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Team Japan reigns supreme in WBC for third title

A+dream+matchup+for+some+baseball+fans+took+place+this+past+Tuesday%2C+March+21%2C+at+a+sold-out+LoanDepot+Park+Stadium+in+Miami%2C+Fl.+between+the+US+and+Japan.+
Photo courtesy of Flickr
A dream matchup for some baseball fans took place this past Tuesday, March 21, at a sold-out LoanDepot Park Stadium in Miami, Fl. between the US and Japan.

It is the ninth inning, fans cheering, with teammates and coaches anxiously waiting across the sidelines as weeks of exciting international baseball came down to this historic final matchup between Team USA and Team Japan with Los Angeles Angels teammates Shohei Ohtani and Mike Trout for the World Baseball Classic (WBC) title.

A dream matchup for some baseball fans took place this past Tuesday, March 21, at a sold-out LoanDepot Park Stadium in Miami, Fl. as fans and viewers around the world watched the epic game unfold in front of them, as it only took an off-the-chart slider to end it, with a 3-2 victory for the USA.

Throwing his glove on the floor and pumping his fist into his chest with excitement, Ohtani and his team hoisted the championship trophy up in the air for the third time, being the only team to have won multiple championships, winning back-to-back in 2006 and 2009.

“I have seen Japan winning and I wanted to be part of it, I really appreciate that I was able to have that great experience,” Ohtani said. “The next generation of kids who are playing baseball, hoping those people would… play baseball, that would make me happy.”

The thrilling matchup teed off with Team USA, as Philadelphia Phillies shortstop Trea Turner struck his fifth home run of the WBC during the second inning, scoring a point and setting the lead.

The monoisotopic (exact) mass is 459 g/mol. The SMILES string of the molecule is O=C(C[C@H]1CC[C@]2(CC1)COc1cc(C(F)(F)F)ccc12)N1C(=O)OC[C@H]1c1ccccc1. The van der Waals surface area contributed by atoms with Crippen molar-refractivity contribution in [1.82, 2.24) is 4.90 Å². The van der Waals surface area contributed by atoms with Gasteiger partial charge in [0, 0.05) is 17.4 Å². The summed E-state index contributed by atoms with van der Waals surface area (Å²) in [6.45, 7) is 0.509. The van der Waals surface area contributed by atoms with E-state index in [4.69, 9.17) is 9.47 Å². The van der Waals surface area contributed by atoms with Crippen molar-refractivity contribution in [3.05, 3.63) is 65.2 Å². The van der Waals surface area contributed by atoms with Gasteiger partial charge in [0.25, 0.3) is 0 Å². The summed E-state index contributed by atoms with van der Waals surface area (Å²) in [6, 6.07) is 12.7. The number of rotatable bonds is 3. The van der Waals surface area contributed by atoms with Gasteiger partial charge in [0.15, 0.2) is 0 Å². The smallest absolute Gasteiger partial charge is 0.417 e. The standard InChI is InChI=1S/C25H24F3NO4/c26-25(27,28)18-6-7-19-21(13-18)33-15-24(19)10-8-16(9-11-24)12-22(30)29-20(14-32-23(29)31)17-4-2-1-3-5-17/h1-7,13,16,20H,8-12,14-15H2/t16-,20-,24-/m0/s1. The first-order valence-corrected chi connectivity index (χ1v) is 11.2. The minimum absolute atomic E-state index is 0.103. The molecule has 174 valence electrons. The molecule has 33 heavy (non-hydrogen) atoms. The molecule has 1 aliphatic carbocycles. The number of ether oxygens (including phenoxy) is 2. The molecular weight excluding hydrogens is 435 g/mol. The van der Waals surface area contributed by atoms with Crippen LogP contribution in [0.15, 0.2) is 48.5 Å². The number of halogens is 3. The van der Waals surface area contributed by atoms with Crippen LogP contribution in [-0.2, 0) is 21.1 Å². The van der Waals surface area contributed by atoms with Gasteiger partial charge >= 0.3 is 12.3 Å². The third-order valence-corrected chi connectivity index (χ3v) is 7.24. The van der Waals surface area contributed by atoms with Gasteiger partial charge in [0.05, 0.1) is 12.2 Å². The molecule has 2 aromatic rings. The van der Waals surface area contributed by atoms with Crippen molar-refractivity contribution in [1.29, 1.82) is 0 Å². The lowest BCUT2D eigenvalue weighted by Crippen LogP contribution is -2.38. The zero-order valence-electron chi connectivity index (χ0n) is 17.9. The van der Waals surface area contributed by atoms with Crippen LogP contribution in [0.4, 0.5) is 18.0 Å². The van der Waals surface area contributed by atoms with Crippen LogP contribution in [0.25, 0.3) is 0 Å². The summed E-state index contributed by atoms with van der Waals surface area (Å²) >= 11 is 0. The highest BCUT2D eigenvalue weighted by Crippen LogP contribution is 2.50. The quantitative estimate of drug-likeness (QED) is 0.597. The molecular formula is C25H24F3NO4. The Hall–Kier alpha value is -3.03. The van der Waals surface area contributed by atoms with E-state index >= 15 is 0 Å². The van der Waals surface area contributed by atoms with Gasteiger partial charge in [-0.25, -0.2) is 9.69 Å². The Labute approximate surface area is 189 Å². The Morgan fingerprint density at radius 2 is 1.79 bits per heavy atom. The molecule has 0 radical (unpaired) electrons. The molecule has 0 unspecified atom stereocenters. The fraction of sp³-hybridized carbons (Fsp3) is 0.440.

However, that lead did not last long as third baseman Munetaka Murakami helped his team tie the score. Smashing U.S. starting pitcher Merrill Kelly’s pitch into the upper deck, Murakami was in position for a perfect home run.

Team Japan, filled with confidence, then chased Kelly from the game with two singles and a walk, giving Japan a slighter edge with a 2-1 lead.

Japan had more success and strength at the plate during the fourth inning when they faced Kyle Freeland. First baseman, Kazuma Okamoto hit a hanging slider over the left-center field and set the way to a 3-1 advantage.

While his team was performing well and hitting home runs, Ohtani was getting his uniform pants dirty from running the bases and was ready to leave the bullpen and enter the mound.

Right off the bat, Ohtani fired a 102-mile-per-hour fastball to leadoff batter Jeff McNeil and then walked him, setting up Mookie Betts into a double play, setting the battleground for Trout to follow next.

An anticipated matchup that many baseball fans have hoped and dreamed for, it all came down to Ohtani when he threw a fastball that eventually fell into a 3-2 count. As Trout missed Ohtani’s final shot, which was a sweeping slider, he bounced off the mound excitedly leaving Team Japan in victory.

Ohtani went on to be named MVP for having the best statistical performance throughout the tournament, which was a childhood dream for the player.

“To be able to get the MVP, this really proves that Japanese baseball can beat any team in the world,” Ohtani said.

Japan set the tone for the tournament, winning six overall games, knocking out China in opening action and closing Pool B by beating Korea, the Czech Republic, and Australia, and knocking out Italy in the quarterfinals. They punched their way into the championships by beating Mexico (6-5) this past Monday.

Erik Acosta is a staff reporter and may be reached at [email protected].

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About the Contributor
Erik Acosta
Erik Acosta, Editor-in-Chief
Erik Acosta is the editor-in-chief for The Prospector. He is a senior majoring in multimedia journalism with a minor in theatre. He plans to pursue a career in broadcast journalism and print with hopes of working at LA times, Washington Post and ABC News.
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Team Japan reigns supreme in WBC for third title